I came across many in the last 12 months of studying the voice. Curious and often baffling attempts at mapping the intersecting spaces of body, subjectivity and sound, perhaps attempting to locate an elusive voco-fragment hovering within the blank and potential page which give space to the lacuna between these concepts; as if the only way to spot it is to compose a line of best fit amid the scattergun mess of crosses on the grid – one of which may hit the mark.
While the notion of a diagram as a pedagogic tool meant to clarify and enlighten is widely accepted, there are doubtlessly cases in which it might actually make things worse (see below!) – but perhaps again this has to do with gaps. Gaps in knowledge and an absence from the point of thinking in which the diagram originated; to be coldly presented with such a visual maze is perhaps to miss out some steps in the process. In other words there must be more – there must be text or demonstration – a collective thinking through so that that all the elements can nestle into sense. With nothing else around it, the diagram below would be as useful without its mysterious labels than it is with them.
So perhaps you need to be there. Or RE-be there. If not originating the diagram itself, it becomes necessary / helpful to redraw it - to map the lines for yourself. In some cases this might negate the unifying or democratising space of scientific accuracy that the conventions of diagramming suggest -but it does allow a more personal shading and figuring whose subtle diversions can point toward a particular, subjective understanding.
The notion of originating diagrams as a parallel or even proxy practice for conceptual unpacking is also interesting. For a recent project I ended up approaching a literary essay in exactly this manner – with Nabokov’s infamous exam questions (devised for his English Literature class at Cornell in the 60s) as a starting point, I attempted to investigate the use of slow motion in Kafka’s Metamorphosis via a measured method of data collection and meticulous graphing, rather than via more tried methods of text or research based enquiry. This idea of applying un-native methods across genres, media and practices was introduced to me by Kate Briggs, a writer and translator whom I met through the experimental publishing house Information as Material. The idea of a more ‘hands on’ approach to making theory or marking reading immediately appealed to me as it seemed to somehow dislodge certain conceptual barriers – in the sense that adhering to other rules and conventions allows a certain circumventing of the usual obstacles to thought – a more direct route though if you like.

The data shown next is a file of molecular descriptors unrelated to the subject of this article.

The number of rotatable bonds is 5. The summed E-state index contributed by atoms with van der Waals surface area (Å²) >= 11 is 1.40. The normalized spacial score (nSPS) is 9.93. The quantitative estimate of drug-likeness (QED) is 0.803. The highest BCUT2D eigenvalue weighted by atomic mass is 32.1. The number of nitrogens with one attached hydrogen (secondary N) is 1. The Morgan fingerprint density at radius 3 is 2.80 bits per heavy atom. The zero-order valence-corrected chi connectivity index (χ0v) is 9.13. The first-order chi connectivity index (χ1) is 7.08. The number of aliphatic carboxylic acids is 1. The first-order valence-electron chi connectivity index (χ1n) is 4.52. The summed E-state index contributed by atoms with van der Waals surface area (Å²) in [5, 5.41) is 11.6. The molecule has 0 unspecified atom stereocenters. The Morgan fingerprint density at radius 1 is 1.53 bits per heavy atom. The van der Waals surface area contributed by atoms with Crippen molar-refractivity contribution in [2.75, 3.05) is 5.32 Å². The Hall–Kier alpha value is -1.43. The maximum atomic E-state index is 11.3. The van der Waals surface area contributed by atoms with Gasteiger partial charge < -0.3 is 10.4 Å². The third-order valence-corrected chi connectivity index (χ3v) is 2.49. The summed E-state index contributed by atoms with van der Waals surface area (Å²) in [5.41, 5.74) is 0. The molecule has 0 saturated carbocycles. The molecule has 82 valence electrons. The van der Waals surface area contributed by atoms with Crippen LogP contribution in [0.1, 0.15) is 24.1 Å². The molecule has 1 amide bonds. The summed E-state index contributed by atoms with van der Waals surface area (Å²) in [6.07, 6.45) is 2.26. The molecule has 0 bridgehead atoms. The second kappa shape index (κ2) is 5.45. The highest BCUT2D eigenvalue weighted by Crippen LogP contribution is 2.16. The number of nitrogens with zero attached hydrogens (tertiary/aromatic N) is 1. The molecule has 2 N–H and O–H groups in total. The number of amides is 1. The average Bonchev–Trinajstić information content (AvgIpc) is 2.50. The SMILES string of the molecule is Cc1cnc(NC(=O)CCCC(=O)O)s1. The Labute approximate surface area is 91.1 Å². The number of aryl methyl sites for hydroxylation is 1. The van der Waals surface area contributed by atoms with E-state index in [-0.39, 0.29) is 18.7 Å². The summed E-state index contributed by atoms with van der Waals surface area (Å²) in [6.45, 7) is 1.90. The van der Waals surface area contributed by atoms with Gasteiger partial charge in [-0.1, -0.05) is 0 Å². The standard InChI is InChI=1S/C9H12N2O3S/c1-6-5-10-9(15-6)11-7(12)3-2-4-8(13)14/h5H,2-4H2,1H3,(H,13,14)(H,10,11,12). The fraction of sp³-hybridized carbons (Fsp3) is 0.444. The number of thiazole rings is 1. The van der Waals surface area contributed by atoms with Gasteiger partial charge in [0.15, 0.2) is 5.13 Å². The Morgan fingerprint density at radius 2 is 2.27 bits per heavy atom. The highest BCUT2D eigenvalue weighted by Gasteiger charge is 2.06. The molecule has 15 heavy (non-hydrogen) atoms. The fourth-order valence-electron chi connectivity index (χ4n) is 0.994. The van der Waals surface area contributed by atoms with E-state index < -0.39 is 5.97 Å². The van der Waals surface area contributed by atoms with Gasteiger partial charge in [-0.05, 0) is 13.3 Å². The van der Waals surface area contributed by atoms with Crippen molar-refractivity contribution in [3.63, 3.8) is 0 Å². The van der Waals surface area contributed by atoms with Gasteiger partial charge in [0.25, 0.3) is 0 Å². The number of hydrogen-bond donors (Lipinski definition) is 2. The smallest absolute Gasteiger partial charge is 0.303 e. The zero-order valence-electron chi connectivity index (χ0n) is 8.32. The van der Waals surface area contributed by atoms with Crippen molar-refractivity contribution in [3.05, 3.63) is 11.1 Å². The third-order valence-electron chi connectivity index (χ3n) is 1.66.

I haven’t tested it extensively but the operation in this case was certainly a success, opening up and shedding light on a feature of the novel that I would not have noticed otherwise. Plus the visual methodology was intensely satisfying – liberating even.
Simon O’Sullivan’s new book “On the Production of Subjectivity: Five Diagrams of the Finite-Infinite Relation” too deals in exactly this notion; explaining a series of diagrams which allowed the writer a freer approach to theoretical work, in many cases acting as the pathway to ideas that would not have emerged otherwise. Also, within contemporary philosophical thinking – these info-images act as morsels of vocab or stretches of code within some kind of shared language or conceptual plane. They can be overlaid, combined, cut and pasted and edited together – O’Sullivan unlocks one particularly interesting strain of thinking via the juxtaposition of Bergsonian and Lacanian visual concepts. In thinking along these lines I notice too (for the first time) that the troublesome diagram I mention above, which to me had always looked like a spinal, corporeal structure – bares more than a passing resemblance toBergson’s Cone of Memory (below), spiralling upwards like a hurricane from a trapezoidal plane of matter or axis of experience.
Could this accidental observation elucidate something about the initial image that had previously eluded and baffled me. Perhaps so. Perhaps more than a forensic understanding of its complex terms may afford.
So again, it appears that a slippage and desire to work, perhaps roughly, with this scientific rigour, is the way through to new thinking and understanding.
I listened to a discussion by O’Sullivan this evening on the topic of Bergson and memory, which centred around his notion of the pure past and the presence of universal matter that lingers in varying proximities to the black holes of our relative experience – shaping the world as we see, feel and remember it. The discussion of our relationship to these various, elusive elements of time and action caused me to think about Graham Harman’s ideas around Object Oriented Ontology – which attempts to move away from an anthropocentric philosophy and to explore the inner lives of objects - as equally caught up with notions of time and emotion as these may no doubt be.